Written on February 22nd, 2011 | Short URL: http://abcjr.me/4h
Step one: Go to www.breakupnotifier.com
Step two: Log in with Facebook
Step three: Choose the friends-who-aren’t-really-friends-but-more-like-people-you-want-to-date-at-some-point-in-the-future-if-they-would-just-dump-their-loser-significant-other
Step four: Get an email when those friends’ relationship status changes
Step five: Listen to the video below, which accurately characterizes the person you’ve shown yourself to be…
Written on February 15th, 2010 | Short URL: http://abcjr.me/m
The Business Insider published an article on February 11th entitled “What Budweiser Can Teach You About Innovation“. This was based on blog post from the Harvard Business Review entitled “Four Innovation Lessons from Anheuser-Busch“. Based upon a talk given by the global director of innovation at Anheuser-Busch Inbev, the two wrote about lessons that A-B can teach us about innovation. While the four bullet points were perfectly fine (explain strategic objectives in simple terms, have defined types of innovation strategies, have a clear but robust innovation process and draw insight from non-obvious places), the suggestion that A-B is innovative in its product development is absolute bullshit.
A movie that was recently released called Beer Wars that exposed the battles fought in the beer industry (written, produced and directed by Anat Baron, former head of Mike’s Hard Lemonade), showing that A-B is both heavy-handed and rips off ideas from some of the true greats in beer (Dogfish Head, and Yuengling, for instance). In one scene, Sam, the owner of Dogfish Head, shows a bizarre and unsubstantiated cease and desist order from A-B for Dogfish’s use of “Punkin’” in the name of one of its brews. Since when did strong-arm litigation = innovation?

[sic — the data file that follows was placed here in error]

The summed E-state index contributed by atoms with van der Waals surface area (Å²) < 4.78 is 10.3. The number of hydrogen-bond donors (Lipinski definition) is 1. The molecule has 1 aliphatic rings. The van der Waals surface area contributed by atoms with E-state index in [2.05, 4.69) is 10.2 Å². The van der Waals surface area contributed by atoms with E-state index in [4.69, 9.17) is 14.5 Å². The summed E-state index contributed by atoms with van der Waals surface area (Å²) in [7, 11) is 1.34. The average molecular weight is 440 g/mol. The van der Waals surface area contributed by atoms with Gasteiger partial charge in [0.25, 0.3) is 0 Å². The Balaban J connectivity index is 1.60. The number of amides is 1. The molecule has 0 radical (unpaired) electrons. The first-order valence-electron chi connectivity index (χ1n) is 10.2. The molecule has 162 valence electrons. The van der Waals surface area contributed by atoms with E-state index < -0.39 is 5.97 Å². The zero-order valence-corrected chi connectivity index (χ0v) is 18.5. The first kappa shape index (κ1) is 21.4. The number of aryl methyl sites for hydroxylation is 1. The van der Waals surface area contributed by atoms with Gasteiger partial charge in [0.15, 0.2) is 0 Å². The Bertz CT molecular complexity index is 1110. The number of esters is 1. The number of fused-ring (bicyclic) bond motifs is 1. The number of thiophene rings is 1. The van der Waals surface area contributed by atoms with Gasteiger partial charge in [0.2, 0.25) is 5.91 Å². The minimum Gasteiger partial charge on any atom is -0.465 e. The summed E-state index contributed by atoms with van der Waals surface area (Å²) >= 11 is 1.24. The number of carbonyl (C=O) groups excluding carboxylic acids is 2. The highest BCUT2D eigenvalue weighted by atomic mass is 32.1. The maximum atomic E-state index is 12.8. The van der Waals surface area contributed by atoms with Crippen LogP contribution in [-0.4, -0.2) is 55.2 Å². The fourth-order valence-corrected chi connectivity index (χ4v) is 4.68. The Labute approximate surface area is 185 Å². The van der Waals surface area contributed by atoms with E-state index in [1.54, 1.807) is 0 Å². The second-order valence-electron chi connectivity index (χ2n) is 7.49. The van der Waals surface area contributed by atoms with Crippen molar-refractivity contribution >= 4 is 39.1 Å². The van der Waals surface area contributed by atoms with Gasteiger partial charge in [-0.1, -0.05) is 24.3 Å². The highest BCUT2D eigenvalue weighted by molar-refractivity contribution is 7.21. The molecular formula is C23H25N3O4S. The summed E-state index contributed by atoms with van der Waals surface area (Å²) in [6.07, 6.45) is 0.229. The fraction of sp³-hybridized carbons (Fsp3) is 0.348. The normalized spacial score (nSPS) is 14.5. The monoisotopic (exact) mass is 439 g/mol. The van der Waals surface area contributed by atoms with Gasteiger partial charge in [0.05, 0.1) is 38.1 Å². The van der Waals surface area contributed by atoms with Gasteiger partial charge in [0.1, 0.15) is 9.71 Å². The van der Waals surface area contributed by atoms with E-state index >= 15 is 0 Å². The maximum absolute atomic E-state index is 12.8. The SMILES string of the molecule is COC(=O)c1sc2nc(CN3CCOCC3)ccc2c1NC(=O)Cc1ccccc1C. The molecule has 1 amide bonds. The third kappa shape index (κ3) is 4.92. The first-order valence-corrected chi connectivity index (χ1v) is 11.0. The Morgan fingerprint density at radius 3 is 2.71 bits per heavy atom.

The following quote from the HBR article illustrates the ridiculousness of the contrast between the big brewers and those who are truly passionate about the craft:
Its strategic objectives are to increase SOB (share of beer) and SOT (share of throat). It can achieve these objectives by getting consumers to switch to its products, consume its products in new locations, or attract new consumers.
Wait, what? They have metrics like “share of throat”, a term that entertains my inner 12-year-old? They don’t simply look at ways to deliver better beer to the customer? No, they don’t. They make boring, bland beers and acquire brands that have strength in the market and a loyal following (see how they destroyed the Rolling Rock brand, a particular insult as a former resident of Latrobe, PA). That’s not innovation, that’s a recipe for market domination that is focused on shareholder value. As a business, it’s a fantastic strategy, but it should not be confused with innovation.
I’m a homebrewer and enjoy a lot of different types of beer. I’m a fan of microbrews and strange and innovative beers. I frequent local microbreweries (East End Brewing Company is a great example of innovation in beer-making) and enjoy great beer-focused Pittsburgh establishments such as Sharp Edge, Bocktown Beer & Grill and Fat Head’s. I’ve had some pretty amazing, innovative beers from brewers who are willing to take risks. A-B isn’t remotely on this list. It’s insulting to beer drinkers to suggest that A-B is innovative. It’s not innovative — it bullies its suppliers, spends amazing amounts of money keeping a regulatory system in place that does not benefit the customer and actually reduces innovation, and pursues a strategy whereby it steals innovative ideas from the market and pushes out the competition.
HBR, you’re better than this. You’re better than to swallow the propaganda of the largest brewing company in the world. Keep talking innovation, but find the right players. In beer parlance, A-B is all foam, no beer.